I am Abu the thief. Son of Abu the thief. Grandson of Abu the thief.
- Abu
But she loves the blind man.
- Doctor
Do you call the lisping of two children in the garden love? Love she has yet to learn. But I'm here to teach her.
- Jafar
Forget Ahmed. He's no longer blind. For a man with eyes the world is full of women. Only I am cursed, that I can see only you.
- Jafar
You're a clever little man little master of the universe, but mortals are weak and frail. If their stomach speaks, they forget their brain. If their brain speaks, they forget their heart. And if their heart speaks
- Genie
... they forget everything.
- Genie
Where do you come from?
- Princess
From the beginning of Time.
- Ahmad
How long have you been looking for me?
- Princess
Since the beginning of Time.
- Ahmad
Now that you've found me, how long will you stay?
- Princess
To the end of Time.
- Ahmad

Trivia

Filmed at London's Denham Studios, which had just merged with Arthur J. Rank's nearby Pinewood Studios.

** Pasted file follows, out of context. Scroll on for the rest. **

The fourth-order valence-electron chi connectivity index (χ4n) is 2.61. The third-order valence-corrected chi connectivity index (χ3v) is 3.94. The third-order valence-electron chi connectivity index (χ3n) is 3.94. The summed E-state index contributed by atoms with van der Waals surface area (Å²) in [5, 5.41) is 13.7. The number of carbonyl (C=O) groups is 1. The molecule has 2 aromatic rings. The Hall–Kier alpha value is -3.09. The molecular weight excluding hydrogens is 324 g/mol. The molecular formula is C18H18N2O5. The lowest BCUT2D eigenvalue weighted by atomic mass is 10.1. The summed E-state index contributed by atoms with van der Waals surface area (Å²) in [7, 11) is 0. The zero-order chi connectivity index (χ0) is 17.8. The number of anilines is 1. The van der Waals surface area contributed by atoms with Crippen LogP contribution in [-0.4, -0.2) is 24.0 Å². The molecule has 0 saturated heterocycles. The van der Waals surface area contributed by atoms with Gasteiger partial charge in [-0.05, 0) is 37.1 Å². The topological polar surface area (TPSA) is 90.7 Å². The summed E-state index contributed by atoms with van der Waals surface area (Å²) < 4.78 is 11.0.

Notes

This picture was inspired by a tale from A Thousand and One Nights, author unknown (circa 1450). According to pre-production news items in Hollywood Reporter, Vivien Leigh was scheduled to appear in the film and David O. Selznick loaned production designer William Cameron Menzies to Alexander Korda for this picture. Modern sources add that all of the large sets and most of the dramatic actions were shot in England from early spring-late summer 1939. According to another news item that appeared in Hollywood Reporter shortly after the war began in Europe, while filming in London, the cast and crew came to work in gas masks which they removed for shooting. Later in September 1939, Korda closed down production on this film to begin shooting the propaganda film Lion Has Wings. In 1940, Korda moved to Hollywood to complete the picture, and according to a news item in Hollywood Reporter, the Grand Canyon stood-in for the Arabian desert. Other news items in Hollywood Reporter note that Michael Powell directed the spectacle scenes and Tim Whelan took over the direction from Ludwig Berger. Modern sources add that Korda disliked Berger's close, intimate style of filming and wanted a more lavish look to the film. Therefore, Korda hired Whelan to direct the action scenes.